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Starbucks Wi-Fi hijacked customers’ laptops to mine cryptocoins

A 10-second delay when customers connected to the "free" Wi-Fi was harnessed for secret cryptocoin mining

What would you like with your latte? Cocoa? Cinnamon? Sprinkle of cryptocurrency mining piggybacking off your free Wi-Fi?

Recent visitors to a Buenos Aires Starbucks didn’t actually have a choice: instead, a 10-second delay was foisted on them when they connected to the coffee shop’s “free” Wi-Fi, as their laptops’ power secretly went to mine cryptocoins (of which the Starbucks customers received nary one slim dime, of course).

The mining was noticed by Stensul CEO Noah Dinkin, who took to Twitter on 2 December to ask Starbucks if it was aware of what was going on. He included a screenshot of the code.

Dinkin said in his tweet that the code was mining bitcoins, but it was actually CoinHive code, which offers a JavaScript miner for generating a cryptocurrency called Monero that’s an alternative to Bitcoin.

Unauthorized cryptocurrency mining has been around for years, typically showing up in malware. And this isn’t the first time we’ve seen uninvited cryptominers that specifically generate Monero, which is similar to Bitcoin but designed for even greater privacy. That privacy has reputedly made it popular on the dark web, and it’s why the WannaCry authors preferred it to their bitcoins.

Another recent case: one or more malware creators made around $63,000 in five months by invading unpatched IIS 6.0 servers to install their miners. To install the miner, they first hijacked the servers by exploiting the CVE-2017-7269 vulnerability: a good example of the importance of keeping up with patches.

It’s one way to make money. In fact, the torrent site The Pirate Bay, in true pirate fashion, recently planted CoinHive JavaScript code on visitors’ browsers, mining search pages to generate Monero without asking for permission or informing them.

When visitors smelled a cryptomining rat, an admin ‘fessed up. The rationale: hey, it’s this or ads, we gotta make rent money somehow!

We really want to get rid of all the ads. But we also need enough money to keep the site running. Do you want ads or do you want to give away a few of your CPU cycles every time you visit the site?

At any rate, Starbucks confirmed the mining on Monday, saying that it took the issue up with its internet provider to make sure its customers’ processing power isn’t siphoned off any longer:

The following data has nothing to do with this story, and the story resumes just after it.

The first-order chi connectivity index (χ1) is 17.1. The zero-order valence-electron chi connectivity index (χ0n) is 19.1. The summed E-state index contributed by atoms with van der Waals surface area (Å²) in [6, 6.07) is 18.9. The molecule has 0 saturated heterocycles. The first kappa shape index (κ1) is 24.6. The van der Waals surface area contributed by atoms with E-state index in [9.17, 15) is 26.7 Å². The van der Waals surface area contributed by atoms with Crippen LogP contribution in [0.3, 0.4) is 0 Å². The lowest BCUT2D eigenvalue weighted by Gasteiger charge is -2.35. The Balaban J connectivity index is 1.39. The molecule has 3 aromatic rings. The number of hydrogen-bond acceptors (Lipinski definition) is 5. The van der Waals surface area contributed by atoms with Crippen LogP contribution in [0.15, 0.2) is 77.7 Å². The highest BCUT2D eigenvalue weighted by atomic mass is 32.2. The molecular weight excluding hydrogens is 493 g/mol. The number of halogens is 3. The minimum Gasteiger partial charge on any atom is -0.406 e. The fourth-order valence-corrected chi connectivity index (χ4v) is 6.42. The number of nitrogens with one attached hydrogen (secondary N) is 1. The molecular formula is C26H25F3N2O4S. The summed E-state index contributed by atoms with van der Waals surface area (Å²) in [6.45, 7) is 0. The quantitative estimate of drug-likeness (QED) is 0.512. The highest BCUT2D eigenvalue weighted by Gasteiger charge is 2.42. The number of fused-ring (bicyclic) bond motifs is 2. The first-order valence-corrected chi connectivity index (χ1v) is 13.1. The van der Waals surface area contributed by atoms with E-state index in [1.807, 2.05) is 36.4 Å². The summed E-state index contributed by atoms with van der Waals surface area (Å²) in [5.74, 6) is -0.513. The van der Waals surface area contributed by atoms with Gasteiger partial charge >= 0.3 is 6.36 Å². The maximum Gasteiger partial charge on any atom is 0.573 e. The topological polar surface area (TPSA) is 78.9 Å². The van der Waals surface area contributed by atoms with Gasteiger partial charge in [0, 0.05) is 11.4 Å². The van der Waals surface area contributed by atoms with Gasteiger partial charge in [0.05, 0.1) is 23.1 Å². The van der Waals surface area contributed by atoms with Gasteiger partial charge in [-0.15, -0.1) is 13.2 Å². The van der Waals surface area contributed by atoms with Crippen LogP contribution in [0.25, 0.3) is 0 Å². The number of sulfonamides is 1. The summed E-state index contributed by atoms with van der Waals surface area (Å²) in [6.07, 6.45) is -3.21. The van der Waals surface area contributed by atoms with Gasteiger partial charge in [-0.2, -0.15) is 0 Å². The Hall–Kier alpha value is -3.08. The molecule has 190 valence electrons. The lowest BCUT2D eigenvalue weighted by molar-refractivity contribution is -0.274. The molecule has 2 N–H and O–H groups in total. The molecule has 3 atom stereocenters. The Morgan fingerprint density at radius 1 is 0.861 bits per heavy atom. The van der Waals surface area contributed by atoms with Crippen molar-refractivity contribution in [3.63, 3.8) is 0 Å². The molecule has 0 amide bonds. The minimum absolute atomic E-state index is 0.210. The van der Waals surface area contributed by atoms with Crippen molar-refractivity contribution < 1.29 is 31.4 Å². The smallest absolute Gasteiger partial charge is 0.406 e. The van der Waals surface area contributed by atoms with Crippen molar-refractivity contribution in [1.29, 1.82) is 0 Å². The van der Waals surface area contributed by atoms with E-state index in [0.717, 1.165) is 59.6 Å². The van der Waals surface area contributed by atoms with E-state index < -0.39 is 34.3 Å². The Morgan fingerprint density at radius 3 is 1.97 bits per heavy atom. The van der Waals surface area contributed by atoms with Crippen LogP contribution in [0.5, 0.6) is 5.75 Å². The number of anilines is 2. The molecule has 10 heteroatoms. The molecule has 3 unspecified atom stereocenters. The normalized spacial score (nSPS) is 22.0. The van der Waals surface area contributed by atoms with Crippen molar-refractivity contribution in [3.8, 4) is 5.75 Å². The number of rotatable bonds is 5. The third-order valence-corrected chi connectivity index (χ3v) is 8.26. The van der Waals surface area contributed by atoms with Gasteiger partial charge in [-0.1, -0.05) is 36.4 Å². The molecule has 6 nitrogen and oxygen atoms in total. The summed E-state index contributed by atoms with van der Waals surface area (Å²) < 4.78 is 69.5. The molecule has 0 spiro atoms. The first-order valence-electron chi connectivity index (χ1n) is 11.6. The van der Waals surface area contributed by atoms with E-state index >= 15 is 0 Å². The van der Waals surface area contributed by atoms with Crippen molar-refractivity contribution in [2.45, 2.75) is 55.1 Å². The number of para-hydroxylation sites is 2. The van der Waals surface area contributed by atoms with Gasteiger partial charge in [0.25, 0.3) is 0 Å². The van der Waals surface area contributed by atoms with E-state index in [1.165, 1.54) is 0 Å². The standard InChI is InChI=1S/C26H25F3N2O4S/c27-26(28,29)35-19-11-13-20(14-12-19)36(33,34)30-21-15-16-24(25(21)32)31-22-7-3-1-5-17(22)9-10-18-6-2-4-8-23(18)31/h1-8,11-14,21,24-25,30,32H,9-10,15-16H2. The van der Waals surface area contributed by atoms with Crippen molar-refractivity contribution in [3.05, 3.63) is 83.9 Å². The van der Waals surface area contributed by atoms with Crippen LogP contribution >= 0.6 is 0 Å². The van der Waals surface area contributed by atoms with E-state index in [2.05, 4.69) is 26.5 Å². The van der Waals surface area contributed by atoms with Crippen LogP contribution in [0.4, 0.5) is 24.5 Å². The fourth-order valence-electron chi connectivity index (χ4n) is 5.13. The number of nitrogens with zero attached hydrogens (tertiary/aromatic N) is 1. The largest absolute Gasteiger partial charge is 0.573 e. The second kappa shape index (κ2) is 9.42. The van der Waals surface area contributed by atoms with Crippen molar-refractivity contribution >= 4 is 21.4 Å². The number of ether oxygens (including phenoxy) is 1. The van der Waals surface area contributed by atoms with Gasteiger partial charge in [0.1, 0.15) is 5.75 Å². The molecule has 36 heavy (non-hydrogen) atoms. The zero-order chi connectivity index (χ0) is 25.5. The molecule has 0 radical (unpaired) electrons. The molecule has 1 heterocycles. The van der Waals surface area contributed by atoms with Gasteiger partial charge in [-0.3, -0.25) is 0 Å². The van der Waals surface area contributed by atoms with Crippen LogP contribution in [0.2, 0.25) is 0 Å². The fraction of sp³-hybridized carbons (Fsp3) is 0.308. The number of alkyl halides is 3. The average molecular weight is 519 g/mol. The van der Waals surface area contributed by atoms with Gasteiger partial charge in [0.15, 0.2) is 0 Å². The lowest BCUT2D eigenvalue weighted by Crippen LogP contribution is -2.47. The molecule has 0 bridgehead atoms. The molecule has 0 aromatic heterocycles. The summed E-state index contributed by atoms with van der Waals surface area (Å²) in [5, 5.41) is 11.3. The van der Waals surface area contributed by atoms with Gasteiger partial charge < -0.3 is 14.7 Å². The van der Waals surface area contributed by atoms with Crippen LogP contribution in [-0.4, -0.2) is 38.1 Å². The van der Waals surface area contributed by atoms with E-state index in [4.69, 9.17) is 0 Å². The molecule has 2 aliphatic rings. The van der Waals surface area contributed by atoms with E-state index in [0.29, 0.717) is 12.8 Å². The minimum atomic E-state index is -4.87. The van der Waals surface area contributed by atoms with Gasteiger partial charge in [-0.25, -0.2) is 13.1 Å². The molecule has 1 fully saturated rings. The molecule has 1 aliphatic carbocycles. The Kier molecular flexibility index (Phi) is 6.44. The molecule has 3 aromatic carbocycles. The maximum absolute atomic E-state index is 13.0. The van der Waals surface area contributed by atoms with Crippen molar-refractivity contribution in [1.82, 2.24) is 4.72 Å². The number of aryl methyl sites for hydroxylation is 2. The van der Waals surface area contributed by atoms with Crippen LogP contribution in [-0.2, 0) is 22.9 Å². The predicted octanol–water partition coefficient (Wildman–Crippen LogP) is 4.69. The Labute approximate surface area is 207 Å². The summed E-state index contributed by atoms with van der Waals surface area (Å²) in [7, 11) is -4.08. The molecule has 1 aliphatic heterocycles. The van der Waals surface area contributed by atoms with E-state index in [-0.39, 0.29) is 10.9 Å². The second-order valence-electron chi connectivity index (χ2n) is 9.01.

Judging by the “it’s not our Wi-Fi” statement a Starbucks spokeperson gave Motherboard, it sounds like Starbucks wasn’t knowingly on board with the CPU sucking:

Last week, we were alerted to the issue and we reached out to our internet service provider – the Wi-Fi is not run by Starbucks, it’s not something we own or control. We want to ensure that our customers are able to search the internet over Wi-Fi securely, so we will always work closely with our service provider when something like this comes up.

What to do?

  • Watch your CPU. Check Activity Monitor on a Mac or Task Manager on Windows. If your laptop has fans, you might hear them revving up to deal with the extra heat generated by a heavily-loaded CPU chip.

  • Consider a plugin to control JavaScript. Security-conscious Naked Security commenters regularly mention NoScript, a popular free tool that lets you keep control over intrusive JavaScript, Flash, and Java in your browser.
  • Find out if your anti-virus detects coinmining tools. For example, Sophos web filtering blocks coinmining sites to prevent the coinmining JavaScript from loading in the first place.
  • Patch promptly. Crooks who can break into your servers could add cryptomining code to leech ‘free money’ from all your website visitors, leaving you to bear the brunt of any complaints.


“PUAs aren’t malware – they can be blocked or allowed as you choose.”
Okay… so HOW do we block PUAs? Sophos isn’t telling.


Actually, that part of the article wasn’t quite right. I’ve amended it so that bit now reads, “…Sophos web filtering blocks coinmining sites to prevent the coinmining JavaScript from loading in the first place.” Hope that’s clearer. Web filtering is part of our firewall products, as well as built into our Windows and Mac endpoint products, where we refer to the relevant component by the moniker “web protection” (if you want to know what to look for in the GUI :-)


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